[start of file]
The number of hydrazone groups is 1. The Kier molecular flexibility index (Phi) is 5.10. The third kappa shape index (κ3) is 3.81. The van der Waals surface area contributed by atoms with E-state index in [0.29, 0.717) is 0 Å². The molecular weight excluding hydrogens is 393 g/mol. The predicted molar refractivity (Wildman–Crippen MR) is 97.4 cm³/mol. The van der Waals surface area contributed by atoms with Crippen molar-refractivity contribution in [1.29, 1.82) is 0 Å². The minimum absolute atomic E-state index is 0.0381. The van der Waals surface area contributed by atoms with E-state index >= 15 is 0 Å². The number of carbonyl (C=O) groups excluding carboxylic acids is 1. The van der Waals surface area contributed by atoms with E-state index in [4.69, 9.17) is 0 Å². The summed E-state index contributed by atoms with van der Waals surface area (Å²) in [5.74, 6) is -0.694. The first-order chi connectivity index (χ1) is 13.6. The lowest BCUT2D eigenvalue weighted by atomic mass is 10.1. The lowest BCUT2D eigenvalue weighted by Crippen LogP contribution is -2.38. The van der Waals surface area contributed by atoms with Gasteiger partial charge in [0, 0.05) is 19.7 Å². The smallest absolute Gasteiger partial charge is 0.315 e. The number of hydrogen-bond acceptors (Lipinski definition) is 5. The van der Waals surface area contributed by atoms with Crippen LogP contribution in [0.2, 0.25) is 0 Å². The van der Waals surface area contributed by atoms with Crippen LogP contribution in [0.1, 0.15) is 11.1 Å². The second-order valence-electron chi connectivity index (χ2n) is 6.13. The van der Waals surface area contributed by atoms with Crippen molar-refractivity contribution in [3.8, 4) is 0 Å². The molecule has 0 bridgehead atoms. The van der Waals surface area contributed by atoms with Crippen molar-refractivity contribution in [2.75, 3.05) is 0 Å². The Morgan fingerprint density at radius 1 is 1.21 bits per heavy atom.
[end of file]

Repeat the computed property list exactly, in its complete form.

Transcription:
The number of hydrazone groups is 1. The Kier molecular flexibility index (Phi) is 5.10. The third kappa shape index (κ3) is 3.81. The van der Waals surface area contributed by atoms with E-state index in [0.29, 0.717) is 0 Å². The molecular weight excluding hydrogens is 393 g/mol. The predicted molar refractivity (Wildman–Crippen MR) is 97.4 cm³/mol. The van der Waals surface area contributed by atoms with Crippen molar-refractivity contribution in [1.29, 1.82) is 0 Å². The minimum absolute atomic E-state index is 0.0381. The van der Waals surface area contributed by atoms with E-state index >= 15 is 0 Å². The number of carbonyl (C=O) groups excluding carboxylic acids is 1. The van der Waals surface area contributed by atoms with E-state index in [4.69, 9.17) is 0 Å². The summed E-state index contributed by atoms with van der Waals surface area (Å²) in [5.74, 6) is -0.694. The first-order chi connectivity index (χ1) is 13.6. The lowest BCUT2D eigenvalue weighted by atomic mass is 10.1. The lowest BCUT2D eigenvalue weighted by Crippen LogP contribution is -2.38. The van der Waals surface area contributed by atoms with Gasteiger partial charge in [0, 0.05) is 19.7 Å². The smallest absolute Gasteiger partial charge is 0.315 e. The number of hydrogen-bond acceptors (Lipinski definition) is 5. The van der Waals surface area contributed by atoms with Crippen LogP contribution in [0.2, 0.25) is 0 Å². The van der Waals surface area contributed by atoms with Crippen LogP contribution in [0.1, 0.15) is 11.1 Å². The second-order valence-electron chi connectivity index (χ2n) is 6.13. The van der Waals surface area contributed by atoms with Crippen molar-refractivity contribution in [3.8, 4) is 0 Å². The molecule has 0 bridgehead atoms. The van der Waals surface area contributed by atoms with Crippen molar-refractivity contribution in [2.75, 3.05) is 0 Å². The Morgan fingerprint density at radius 1 is 1.21 bits per heavy atom.